Re: Libertarian Economics

Eric Watt Forste (
Thu, 18 Sep 1997 18:29:43 -0700

Joao Pedro writes:
> Voluntary actions? You're talking of voluntary, unselfish actions
> from the same species that constantly kills, destroys and robs
> other members of the same species? I don't think that's possible
> in today's world, there's just too many greedy and selfish persons.

Language problem here: "voluntary" has nothing to do with
"unselfish". Voluntary means uncoerced.

I prefer to stay away from higgling and haggling over selfishness
and altruism: you can come up with an altruistic rationalization
for any course of action just as easily as you can come up with a
selfish-sounding rationalization. (Well, I can, anyway, so
worrying about whether I'm being selfish or altruistic does me
no good whatsoever. The point is to do the right thing, not the
selfish or altruistic thing.)

> In all your messages there is a hate towards government, I also
> despise politicians but don't corporations 'own' the government,
> even in the U.S.? It's the same thing, the same problem.

Do the multinational corporations own the governments, or do the
governments own the multinational corporations? Which of the two
is carrying the guns (and nukes and Sarin etc.)? It's a
tangled mess, and asserting "it's the same thing" really
doesn't get us any closer to solving it.

> I'll be honest, I don't know what negative feedback is and I know
> nothing of basic economics but I always knew that "united we stand,
> divided we fall". If a corporation starts achieving a substantial
> advantage towards everyone else, as it grows, it will eventually
> become more efficient, more capable, will be able to have the most
> competitive prices and therefore, will achieve a monopoly status.
> Right?

No. Economies of scale don't automatically apply in every
industry, and there is usually a "diminishing returns" effect.
Monopolies are almost invariably the result of regulators
imposing barriers to entry in the market upon potential new
competitors. Sometimes this is done explicitly, as with the
PTTs and many country's power industries, sometimes it is done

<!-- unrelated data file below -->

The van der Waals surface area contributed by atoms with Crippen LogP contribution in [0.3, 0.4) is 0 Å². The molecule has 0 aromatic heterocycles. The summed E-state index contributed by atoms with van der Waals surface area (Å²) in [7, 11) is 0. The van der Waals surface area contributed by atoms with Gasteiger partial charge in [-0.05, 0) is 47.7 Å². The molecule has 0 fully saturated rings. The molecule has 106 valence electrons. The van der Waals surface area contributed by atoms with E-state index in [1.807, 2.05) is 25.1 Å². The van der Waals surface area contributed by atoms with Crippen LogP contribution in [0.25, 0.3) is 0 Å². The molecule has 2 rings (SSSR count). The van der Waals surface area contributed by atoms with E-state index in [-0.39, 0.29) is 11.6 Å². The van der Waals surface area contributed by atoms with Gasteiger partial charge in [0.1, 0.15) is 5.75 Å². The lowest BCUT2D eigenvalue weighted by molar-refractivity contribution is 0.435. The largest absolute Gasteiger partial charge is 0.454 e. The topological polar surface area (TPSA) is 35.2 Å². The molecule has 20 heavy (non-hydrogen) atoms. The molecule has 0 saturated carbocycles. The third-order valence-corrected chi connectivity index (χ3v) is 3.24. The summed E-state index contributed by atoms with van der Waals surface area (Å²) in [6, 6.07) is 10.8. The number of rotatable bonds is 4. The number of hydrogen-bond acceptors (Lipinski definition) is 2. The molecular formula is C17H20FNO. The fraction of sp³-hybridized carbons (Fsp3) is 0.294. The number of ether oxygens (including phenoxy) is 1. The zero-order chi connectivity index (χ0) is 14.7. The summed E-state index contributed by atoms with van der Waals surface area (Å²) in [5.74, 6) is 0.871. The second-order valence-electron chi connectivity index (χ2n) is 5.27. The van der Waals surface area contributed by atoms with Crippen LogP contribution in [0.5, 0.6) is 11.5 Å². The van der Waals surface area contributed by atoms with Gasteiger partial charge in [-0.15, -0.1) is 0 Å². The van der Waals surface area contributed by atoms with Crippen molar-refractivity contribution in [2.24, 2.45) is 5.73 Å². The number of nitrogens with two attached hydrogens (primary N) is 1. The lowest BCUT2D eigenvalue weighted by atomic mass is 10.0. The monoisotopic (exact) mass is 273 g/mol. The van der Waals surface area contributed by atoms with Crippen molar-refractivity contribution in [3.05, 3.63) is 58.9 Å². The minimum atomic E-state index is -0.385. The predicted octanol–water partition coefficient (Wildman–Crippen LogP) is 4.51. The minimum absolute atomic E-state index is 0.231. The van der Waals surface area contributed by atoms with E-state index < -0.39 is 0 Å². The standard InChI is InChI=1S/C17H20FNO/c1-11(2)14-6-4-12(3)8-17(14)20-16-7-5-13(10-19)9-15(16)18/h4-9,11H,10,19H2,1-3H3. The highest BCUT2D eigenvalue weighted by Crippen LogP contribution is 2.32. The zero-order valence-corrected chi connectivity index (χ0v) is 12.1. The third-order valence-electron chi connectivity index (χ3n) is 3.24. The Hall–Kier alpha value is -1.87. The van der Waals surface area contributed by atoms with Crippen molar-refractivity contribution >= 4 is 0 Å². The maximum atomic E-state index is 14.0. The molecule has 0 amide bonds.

in a more hidden manner, as with the banking industries, etc.
A market in which the two or three leaders have 60% to 80%
market share is not a monopoly. A PTT, on the other hand, is a
real monopoly, with all the insidious effects thereof.

> (I see that in Portugal every time, small shops complaining about
> big commercial centers and supermarkets)

Yes, but which do the customers complain about? Businesses
exist to serve consumers, not the other way around.

> You talk about how the market will control big corporations and
> the millions of consumers will lead the market into the best path,
> let me ask you something, why is government so corrupt? People
> theoretically control government (by voting) and still government
> is corrupt, why is that? What makes you think that indirect control
> of economy by persons is going to improve anything?

You might try a web-search on "public choice theory". I don't know
if you'll turn up anything good, but that's where you'll find some
preliminary answers to the questions you are asking. I'm sorry I
don't have a clear enough understanding of the details of public
choice theory myself to be able to whip out a snappy answer to the
particular questions you are asking.

I don't see anyone here claiming that consumers will lead the market
into the best path. Consumers will lead the market into producing
huge amounts of drugs, cosmetics, pornography, cheesy magazines,
cheap food, mediocre music, etc, just as they always have. The
claim is that the market mechanisms will do a better job than the
political mechanisms, not that they will do a perfect or optimal

> EvMick says that free-market works, my question is for whom, for
> the persons who are already wealthy or for the ones who are poor
> and have nothing?

For both.

> Since unselfish reasons rarely incentives anyone to do anything,
> let me ask you something, do you think that the poorer classes
> generated by free-markets will stand still? My bet is that they'll
> riot and that is what I fear.

The poorer clases are not generated by free markets, the poorer
classes are generated by oppressive taxation and regulation
which hinders the market from providing them with goods, jobs,
and services.

> I read books, I find it, however, much less boring and time consuming
> to ask other persons. Or do you read a book every time you have a
> doubt or a question?

This is an acceptable attitude for simple questions, like those
in astrophysics, for instance, but you are asking questions
about extremely complex phenomena. All you are likely to get
from a short-and-choppy medium like this one is some good
bibliographic references. Like I say, public-choice theory
would be one place to start, but I'm not yet familiar enough
with that literature to even be able to give you a specific
biblio ref off the top of my head.

And your asking questions about these matters on this list is
much less boring for *you* and much less time-consuming for
*you*. This is not necessarily symmetrical with regard to the
people whom you are asking to dig up this information for you,
though. I don't mind, but this is something you might take
into account when reading posts like Chris Tame's.

Eric Watt Forste ++ ++ expectation foils perception -pcd